As a child, I think, we pick these things up easier. I imagine that most of us 'know how to watch' movies and TV now - but might very well be baffled by Japanese theatrical traditions ("why do they keep yelling? Hey isn't that a ninja - ninja's are cool - hey, how come he's just moving scenery - isn't he going to kick some ass!?").

So the point is, as a child, I picked up the skill of watching the Muppets early. One of the skills of watching the Muppets is selective suspension of disbelief about the alien nature of the Muppet characters. You learn to register the sight gag of two movie star types being pigs (Linc and Piggy) or the Frank Sinatra rip-off literally having a Monkey side-kick (Johnny and Sal) or the shrimp with pretensions of Machismo (Pepe!) or Gonzo (just Gonzo - look at him, he's a sight gag unto himself). But once the sight gag is registered, you have to get beyond the funny appearances if you're going to engage with the characters, and if you don't engage with the characters what's the point? Just watch go South Park or something.

So the point is, Miss Piggy is a pig - yes it's funny ('ehhh oink oink yerself" she yells chasing a misbehaving extra off stage) but it's also something that, especially as a small child, you assimilate quickly. Is she, cause she's a pig, ugly? No - of course not - I won't say that I am literally attracted to her (though I'm sure there are some who are) but the Muppet is not particularly less attractive than any of the more human Muppets - it's not like I'm attracted to the Muppet of Janice either... But within the suspension of Muppetic disbelief, I understand that part of the conceit is that she is attractive. She has the cultural markings of attraction (the hair and the eyes - and let me say that this is not a blanket endorsement of blonde hair and blue eyes but rather anyone who watches Hollywood movies must know that if you were playing 'costume charades' and wanted to show 'starlet' a blonde wig and blue eyes would be a good start - they're a short hand) and also many people in the show react to her that way...

... though certainly not all - and this is, I think the real gift of Henson - what makes Henson's work art not just entertainment. Jim Henson had an incredible gift for subversion - here is a man who designed a vaudeville theatre with built in hecklers - did the variety shows they were parodying have hecklers? He built a cast of theatre types with a built in censor (Sam) who was then subverted in his subversions. The basic idea of Piggy is so subverted to begin with - she's a starlet, but she's a pig - granted as I said above. Now that's a pretty obvious one BUT I think Henson quickly sensed the character's potential - note that she's one of the one's who was redesigned second season (her and Fozzie) and since then she's become a core character. So they continued to pile on the contradictions - she's in love with Kermit, but not so much that she will suffer humiliation by him without making her displeasure known on it; he's not in love with her, except that they're constantly together like some kind of darker thin man couple. What makes Henson's world(s) so fascinating is their endlessly recursive contradictions - he made puppets of animals that sang and danced for kids - and then blew them up and had them eat each other...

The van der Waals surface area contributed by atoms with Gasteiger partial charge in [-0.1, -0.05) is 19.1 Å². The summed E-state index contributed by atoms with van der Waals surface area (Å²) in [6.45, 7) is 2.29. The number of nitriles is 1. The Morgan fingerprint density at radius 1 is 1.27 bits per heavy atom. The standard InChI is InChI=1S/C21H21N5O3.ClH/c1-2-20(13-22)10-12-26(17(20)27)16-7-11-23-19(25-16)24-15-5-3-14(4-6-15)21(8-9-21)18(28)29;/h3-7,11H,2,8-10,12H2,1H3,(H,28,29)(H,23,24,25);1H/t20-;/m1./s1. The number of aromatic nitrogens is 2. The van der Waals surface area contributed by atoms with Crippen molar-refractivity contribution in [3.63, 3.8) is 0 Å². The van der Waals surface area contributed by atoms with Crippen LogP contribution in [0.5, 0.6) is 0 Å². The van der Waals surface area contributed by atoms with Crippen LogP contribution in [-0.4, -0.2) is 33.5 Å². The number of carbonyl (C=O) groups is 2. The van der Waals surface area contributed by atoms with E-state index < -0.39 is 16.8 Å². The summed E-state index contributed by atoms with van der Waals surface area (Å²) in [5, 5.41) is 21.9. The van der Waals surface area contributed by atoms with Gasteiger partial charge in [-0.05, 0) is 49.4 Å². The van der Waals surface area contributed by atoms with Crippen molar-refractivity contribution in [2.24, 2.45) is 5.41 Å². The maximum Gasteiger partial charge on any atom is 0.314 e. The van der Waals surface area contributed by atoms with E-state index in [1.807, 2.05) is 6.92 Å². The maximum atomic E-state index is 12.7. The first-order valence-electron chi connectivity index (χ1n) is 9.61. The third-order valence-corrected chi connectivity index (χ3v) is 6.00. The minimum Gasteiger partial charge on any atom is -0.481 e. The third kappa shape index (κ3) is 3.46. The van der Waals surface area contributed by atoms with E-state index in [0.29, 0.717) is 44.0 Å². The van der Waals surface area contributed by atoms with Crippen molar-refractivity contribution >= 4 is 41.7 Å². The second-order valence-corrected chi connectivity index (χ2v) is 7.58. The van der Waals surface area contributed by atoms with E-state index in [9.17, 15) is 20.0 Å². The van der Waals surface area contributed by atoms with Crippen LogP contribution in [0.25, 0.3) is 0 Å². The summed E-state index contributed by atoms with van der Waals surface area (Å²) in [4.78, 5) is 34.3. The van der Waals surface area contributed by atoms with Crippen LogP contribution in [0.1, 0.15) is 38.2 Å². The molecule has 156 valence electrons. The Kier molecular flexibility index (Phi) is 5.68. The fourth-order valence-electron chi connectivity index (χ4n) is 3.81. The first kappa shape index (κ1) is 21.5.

So the point is: to me Ms. Piggy does not just signify a woman who thinks she's beautiful but is really just a pig. She is beautiful in the frame of her world, but she is also loud, brash, strong and vulnerable; na´ve and worldy; clumsy and elegant; mean and devoted; flaky and loyal, self-serving and totally in love; skilled and helpless; the butt of cheap humour and anchor performer in a variety of genres. And most of all utterly and completely unsinkable in her dedication to pursing the life she wants and loves. How could any character be more attractive than that?